1. Leave granted.
2. These appeals arise out of a judgment passed by the High Court, of Kerala in Second Appeal No. 720/80 and Civil Miscellaneous Appeal Nos. 203-04/80 which were heard together and disposed, of by a common judgment wherein the High Court set aside the judgment of the lower appellate court wherein the lower appellate court had directed, the remand of the matter to the trial court.
3. The facts necessary for disposal of these appeals are that Kochu Kunju Narayanan was the owner of the two items of property mentioned in Schedule A and B. He mortgaged all these properties. By Ext. D9 of the year 1082 which is an assignment of the mortgage right regarding a portion of the property namely properties mentioned in Schedule A, the predecessor-in-interest of the first defendant got assignment. The 1st defendant in Original Suit No. 412/65 inherited the mortgage right from his father Raman Nadar who was the assignee mortgagee. By Ext. P2 Sub-mortgage deed dated 17.1.1953 the plaintiff in Original Suit No. 404/65 came into possession of the said property. Thus the first defendant in Original Suit No. 404/65 is the mortgagee and the plaintiff therein is the sub-mortgagee, owner of the 2/3rd share of the equity of redemption. First respondent in that case who is the 2nd defendant in Original Suit No. 412/65 is the mortgagee. Second defendant in that case is the plaintiff in Original Suit No. 412/65 who is the owner of the 1/3rd of the equity of redemption as stated above. Original Suit No. 404/65 was also filed by him (1st defendant) in Original Suit No. 412/65. It was for redemption of Ext. P2 sub-mortgage in favour of the plaintiff in Original Suit No. 412/65. Plaintiff in Original Suit No. 412/65 is the sole defendant in that case.
4. All the three cases were tried together and Original Suit No. 412/65 was tried as the main case in which all the evidence was recorded. A common preliminary decree was passed in all the three cases on 28.9.1968. A and B schedule properties were allowed to be partitioned, plaintiff in Original Suit No. 412/65 getting 1/3rd share and the 1st defendant in that case getting 2/3rd share. Plaintiff was directed to pay 1/3rd of the mortgage amount and value of improvement from the year 1085 to 17.1.1953 which is the date of the sub-mortgage. First defendant was directed to pay Rs. 2,500/- which is the sub-mortgage amount plus value of improvements in respect of the 2/3rd share from 17.1.1953 to redemption. Regarding B schedule property the plaintiff was directed to pay 1/3rd of the mortgage amount and value of improvements regarding 1/3rd share to the second defendant in Original Suit No. 412/65 who is also the first defendant in Original Suit No. 403/65. Plaintiff and 1st defendant were found entitled to get damages regarding plaint B schedule property.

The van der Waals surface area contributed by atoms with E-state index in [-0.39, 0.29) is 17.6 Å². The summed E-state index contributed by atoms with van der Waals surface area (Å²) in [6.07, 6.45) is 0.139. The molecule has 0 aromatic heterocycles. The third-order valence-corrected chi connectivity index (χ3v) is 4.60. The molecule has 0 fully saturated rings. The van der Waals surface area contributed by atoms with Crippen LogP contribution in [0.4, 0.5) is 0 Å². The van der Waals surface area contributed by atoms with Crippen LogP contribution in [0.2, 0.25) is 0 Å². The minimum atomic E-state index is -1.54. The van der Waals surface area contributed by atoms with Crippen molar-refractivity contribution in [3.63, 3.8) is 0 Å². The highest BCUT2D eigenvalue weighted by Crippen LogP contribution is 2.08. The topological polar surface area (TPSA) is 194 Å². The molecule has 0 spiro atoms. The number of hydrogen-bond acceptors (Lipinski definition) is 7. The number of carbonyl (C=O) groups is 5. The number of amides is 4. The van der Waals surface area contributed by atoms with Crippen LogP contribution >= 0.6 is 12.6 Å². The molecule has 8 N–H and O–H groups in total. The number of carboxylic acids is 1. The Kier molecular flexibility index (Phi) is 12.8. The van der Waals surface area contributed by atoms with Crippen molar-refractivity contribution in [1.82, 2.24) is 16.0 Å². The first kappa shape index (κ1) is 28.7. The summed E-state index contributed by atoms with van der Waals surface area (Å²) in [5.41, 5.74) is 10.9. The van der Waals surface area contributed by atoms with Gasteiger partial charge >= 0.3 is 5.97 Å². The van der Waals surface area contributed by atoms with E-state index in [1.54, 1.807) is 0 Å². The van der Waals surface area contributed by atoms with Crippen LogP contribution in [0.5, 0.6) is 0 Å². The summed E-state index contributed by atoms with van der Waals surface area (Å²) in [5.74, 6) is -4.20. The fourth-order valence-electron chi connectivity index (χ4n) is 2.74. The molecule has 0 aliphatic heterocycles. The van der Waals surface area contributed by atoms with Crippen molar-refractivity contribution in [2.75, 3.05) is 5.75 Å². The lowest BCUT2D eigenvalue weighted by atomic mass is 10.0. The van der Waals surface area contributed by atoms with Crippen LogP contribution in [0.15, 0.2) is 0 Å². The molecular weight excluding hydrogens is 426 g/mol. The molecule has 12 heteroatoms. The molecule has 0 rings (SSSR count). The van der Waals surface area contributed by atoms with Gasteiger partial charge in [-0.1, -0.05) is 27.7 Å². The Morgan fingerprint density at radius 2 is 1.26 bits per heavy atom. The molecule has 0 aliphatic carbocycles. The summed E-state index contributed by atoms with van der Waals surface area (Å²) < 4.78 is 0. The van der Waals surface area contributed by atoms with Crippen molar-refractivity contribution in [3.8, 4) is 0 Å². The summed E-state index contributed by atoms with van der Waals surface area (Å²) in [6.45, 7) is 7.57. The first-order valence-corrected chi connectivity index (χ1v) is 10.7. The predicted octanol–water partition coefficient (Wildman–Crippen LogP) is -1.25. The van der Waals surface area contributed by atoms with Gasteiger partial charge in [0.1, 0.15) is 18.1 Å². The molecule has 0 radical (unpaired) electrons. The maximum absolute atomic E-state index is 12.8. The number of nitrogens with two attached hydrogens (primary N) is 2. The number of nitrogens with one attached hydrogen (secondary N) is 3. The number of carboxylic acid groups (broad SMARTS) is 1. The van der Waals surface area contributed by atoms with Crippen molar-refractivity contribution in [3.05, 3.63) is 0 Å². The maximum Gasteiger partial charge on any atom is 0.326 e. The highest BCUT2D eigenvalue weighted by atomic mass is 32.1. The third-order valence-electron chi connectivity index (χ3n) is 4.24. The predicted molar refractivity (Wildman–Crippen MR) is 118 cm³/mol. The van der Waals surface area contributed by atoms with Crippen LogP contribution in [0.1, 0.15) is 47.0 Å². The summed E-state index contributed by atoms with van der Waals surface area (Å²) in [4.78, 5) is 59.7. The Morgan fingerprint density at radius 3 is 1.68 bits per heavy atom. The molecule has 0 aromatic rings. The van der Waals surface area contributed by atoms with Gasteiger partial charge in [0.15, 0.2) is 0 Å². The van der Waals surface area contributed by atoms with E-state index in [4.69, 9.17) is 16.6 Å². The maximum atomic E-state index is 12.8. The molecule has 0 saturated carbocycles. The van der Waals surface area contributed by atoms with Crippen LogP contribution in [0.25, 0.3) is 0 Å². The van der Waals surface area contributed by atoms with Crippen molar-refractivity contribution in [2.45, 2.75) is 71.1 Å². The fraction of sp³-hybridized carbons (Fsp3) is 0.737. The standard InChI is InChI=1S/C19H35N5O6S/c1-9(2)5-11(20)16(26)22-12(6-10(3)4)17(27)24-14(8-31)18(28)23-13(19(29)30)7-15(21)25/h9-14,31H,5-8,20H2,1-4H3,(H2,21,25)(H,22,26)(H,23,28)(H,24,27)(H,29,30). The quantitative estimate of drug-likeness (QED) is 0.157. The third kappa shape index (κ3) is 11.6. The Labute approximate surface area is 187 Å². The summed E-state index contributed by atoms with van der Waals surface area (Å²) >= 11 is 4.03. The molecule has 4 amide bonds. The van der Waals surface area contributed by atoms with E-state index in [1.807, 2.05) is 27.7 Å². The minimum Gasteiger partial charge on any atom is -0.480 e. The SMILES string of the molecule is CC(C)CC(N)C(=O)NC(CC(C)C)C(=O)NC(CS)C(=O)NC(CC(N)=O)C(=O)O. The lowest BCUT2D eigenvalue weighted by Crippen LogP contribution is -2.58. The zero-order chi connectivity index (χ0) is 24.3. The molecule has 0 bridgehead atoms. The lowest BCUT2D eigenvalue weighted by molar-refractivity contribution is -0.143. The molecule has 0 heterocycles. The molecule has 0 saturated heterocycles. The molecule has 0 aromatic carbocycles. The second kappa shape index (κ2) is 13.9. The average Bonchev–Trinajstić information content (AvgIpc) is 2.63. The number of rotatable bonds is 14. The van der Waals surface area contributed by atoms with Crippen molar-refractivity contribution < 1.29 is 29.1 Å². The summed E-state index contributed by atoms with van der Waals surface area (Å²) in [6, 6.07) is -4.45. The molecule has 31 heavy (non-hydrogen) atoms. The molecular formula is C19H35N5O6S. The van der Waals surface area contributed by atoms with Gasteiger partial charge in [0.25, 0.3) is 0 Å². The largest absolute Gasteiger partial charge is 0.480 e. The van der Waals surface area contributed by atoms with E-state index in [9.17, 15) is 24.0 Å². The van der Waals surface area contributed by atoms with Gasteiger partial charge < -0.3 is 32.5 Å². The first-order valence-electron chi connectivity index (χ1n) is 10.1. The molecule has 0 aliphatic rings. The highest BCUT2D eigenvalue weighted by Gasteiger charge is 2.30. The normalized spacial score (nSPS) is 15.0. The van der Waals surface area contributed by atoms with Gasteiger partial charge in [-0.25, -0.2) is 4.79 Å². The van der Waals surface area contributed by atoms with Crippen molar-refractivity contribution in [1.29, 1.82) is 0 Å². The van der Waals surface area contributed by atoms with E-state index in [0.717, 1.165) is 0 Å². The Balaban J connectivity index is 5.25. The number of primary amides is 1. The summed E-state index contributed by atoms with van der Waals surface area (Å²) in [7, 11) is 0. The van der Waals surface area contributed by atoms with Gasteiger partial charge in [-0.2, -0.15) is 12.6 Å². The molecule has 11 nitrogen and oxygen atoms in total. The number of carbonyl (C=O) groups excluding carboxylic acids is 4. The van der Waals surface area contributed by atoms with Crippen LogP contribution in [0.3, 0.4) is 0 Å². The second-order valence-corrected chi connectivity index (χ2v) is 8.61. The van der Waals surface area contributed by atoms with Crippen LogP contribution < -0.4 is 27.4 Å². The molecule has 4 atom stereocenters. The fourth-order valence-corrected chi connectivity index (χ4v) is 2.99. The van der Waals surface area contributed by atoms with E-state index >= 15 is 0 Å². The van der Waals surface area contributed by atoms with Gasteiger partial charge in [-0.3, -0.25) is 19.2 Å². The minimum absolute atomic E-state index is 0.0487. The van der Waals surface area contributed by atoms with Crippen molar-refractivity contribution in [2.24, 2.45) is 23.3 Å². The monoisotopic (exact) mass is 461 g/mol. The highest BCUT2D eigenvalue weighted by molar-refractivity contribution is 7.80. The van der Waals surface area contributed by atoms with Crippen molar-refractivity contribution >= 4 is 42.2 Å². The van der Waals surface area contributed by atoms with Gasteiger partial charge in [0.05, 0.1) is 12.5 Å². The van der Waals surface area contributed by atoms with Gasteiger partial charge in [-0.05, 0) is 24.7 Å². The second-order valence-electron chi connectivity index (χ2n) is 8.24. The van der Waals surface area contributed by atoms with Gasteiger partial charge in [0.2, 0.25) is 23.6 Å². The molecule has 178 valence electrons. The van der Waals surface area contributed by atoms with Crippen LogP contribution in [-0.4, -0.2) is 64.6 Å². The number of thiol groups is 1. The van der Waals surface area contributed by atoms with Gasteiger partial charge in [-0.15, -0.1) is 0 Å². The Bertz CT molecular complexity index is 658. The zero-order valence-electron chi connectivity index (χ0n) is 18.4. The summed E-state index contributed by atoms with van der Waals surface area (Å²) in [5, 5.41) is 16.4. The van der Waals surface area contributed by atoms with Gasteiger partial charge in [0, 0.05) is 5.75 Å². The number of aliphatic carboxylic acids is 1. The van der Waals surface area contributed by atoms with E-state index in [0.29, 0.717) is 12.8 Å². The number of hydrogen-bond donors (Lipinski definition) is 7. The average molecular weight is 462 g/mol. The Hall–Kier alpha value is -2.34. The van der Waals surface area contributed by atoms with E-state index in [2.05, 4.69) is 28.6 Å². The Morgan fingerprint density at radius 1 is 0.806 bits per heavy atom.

5. Second defendant in Original Suit No. 412/65 died and additional defendants 3 to 12 were impleaded as legal representatives. Additional 4th defendant in Original Suit No. 412/65 who is one of the legal representatives of the deceased second defendant filed A.S. Nos. 31 and 33 of 1969. He claimed fixity of tenure under Section 4A(i)(a) of the Kerala Land Reforms Act as amended by Act 35 of 1969. The appeal was allowed and the case was remanded with a direction to consider the claim of tenancy also. The only question that was directed to be considered was the claim of tenancy under Section 4A(i)(a). The preliminary decree was kept intact in other respects. In the final decree proceedings the trial court considered the claim of tenancy and found that legal representatives of the 2nd defendant in Original Suit No 412/65 are not entitled to the benefits of Section 4A(i)(a) and as such fixity of tenure. From that decision A.S. 68/78 was filed by the legal representatives of the 2nd defendant in Original Suit No. 412/65. A.S. Nos. 77 and 78 of 1978 were filed by the plaintiff in Original Suit No. 412/65 challenging the quantum of improvements awarded in Original Suit No. 412/65 and 404/65. A.S. No. 77 was directed against Original Suit No. 412/65 and A.S. No. 78 was against Original Suit No. 404/65. In A.S. 68/78 it was found basing on the decision in Chellappan Pillai v. Parameswaram Pillai I.L.R. 1980 (1) Kerala 26 that the legal representatives of the 2nd defendant are entitled to fixity of tenure under Section 4A(i)(a). Plaintiff in Original Suit No. 412/65 who was the appellant in A.S. Nos. 77 and 78 of 1978, just before these two appeals were disposed of, filed I.A. 151/80 claiming that he is also entitled to fixity of tenure in his capacity as a tenant under the provision contained in Section 4A(i)(a). That claim was accepted by the appellate court and both the cases were remanded for consideration of the claim under Section 4A(i)(a).